At two remote locations in the United States—one set amid marshes and cypress stands near Livingston, Louisiana, and the other on the arid, treeless plains outside of Richland, Washington—teams of scientists in 2001 were tuning up the largest and most sensitive measuring devices ever built. The instruments were components of the Laser Interferometer Gravitational-Wave Observatory (LIGO), which was designed to observe a natural phenomenon called "gravity waves," predicted by the renowned German-born physicist Albert Einstein in 1916.
Much as waves of water can form ripples on the surface of a quiet pond, gravity waves are ripples in the fabric of space and time. Most scientists in 2001 were convinced that gravity waves exist, despite the fact that none had ever been directly detected. In 1993, two Americans, Russell Hulse and Joseph Taylor, were awarded the Nobel Prize in physics for discovering convincing indirect evidence of the presence of gravity waves. For many scientists, this evidence and the challenge of discovering and studying gravity waves were strong enough to lure them to the remote outposts of LIGO.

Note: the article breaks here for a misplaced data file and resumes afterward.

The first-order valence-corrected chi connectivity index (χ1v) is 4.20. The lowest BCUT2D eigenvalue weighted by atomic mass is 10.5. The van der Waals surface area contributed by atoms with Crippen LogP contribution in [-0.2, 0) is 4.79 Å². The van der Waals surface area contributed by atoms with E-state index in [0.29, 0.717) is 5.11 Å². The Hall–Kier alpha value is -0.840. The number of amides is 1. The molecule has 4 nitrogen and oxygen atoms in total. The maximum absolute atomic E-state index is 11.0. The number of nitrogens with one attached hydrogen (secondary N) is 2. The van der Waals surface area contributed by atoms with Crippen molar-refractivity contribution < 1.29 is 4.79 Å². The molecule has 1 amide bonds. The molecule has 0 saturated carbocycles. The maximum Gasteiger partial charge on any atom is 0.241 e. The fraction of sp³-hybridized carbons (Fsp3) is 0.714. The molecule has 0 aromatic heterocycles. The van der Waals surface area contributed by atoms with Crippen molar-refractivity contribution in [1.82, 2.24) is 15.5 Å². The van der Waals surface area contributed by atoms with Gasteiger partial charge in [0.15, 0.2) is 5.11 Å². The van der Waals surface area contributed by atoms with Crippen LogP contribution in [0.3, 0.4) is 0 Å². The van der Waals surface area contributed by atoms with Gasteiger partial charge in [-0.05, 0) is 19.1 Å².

LIGO (pronounced LIE go) is a joint effort of the Massachusetts Institute of Technology (MIT) and the California Institute of Technology (Caltech). The National Science Foundation (NSF), an independent U.S.-government agency responsible for promoting science and engineering, provided about $300 million to build LIGO, the largest project ever funded by the agency.
However, LIGO was not alone in the hunt for proof of gravity waves. In 2001, several other gravity-wave observatories were in operation, under construction, or in the planning stages. TAMA, an instrument similar to but smaller than LIGO, was operating near Tokyo. Virgo, a joint French-Italian project, was under construction near Pisa, Italy. And a third observatory, called GEO, was to be built near Hanover, Germany.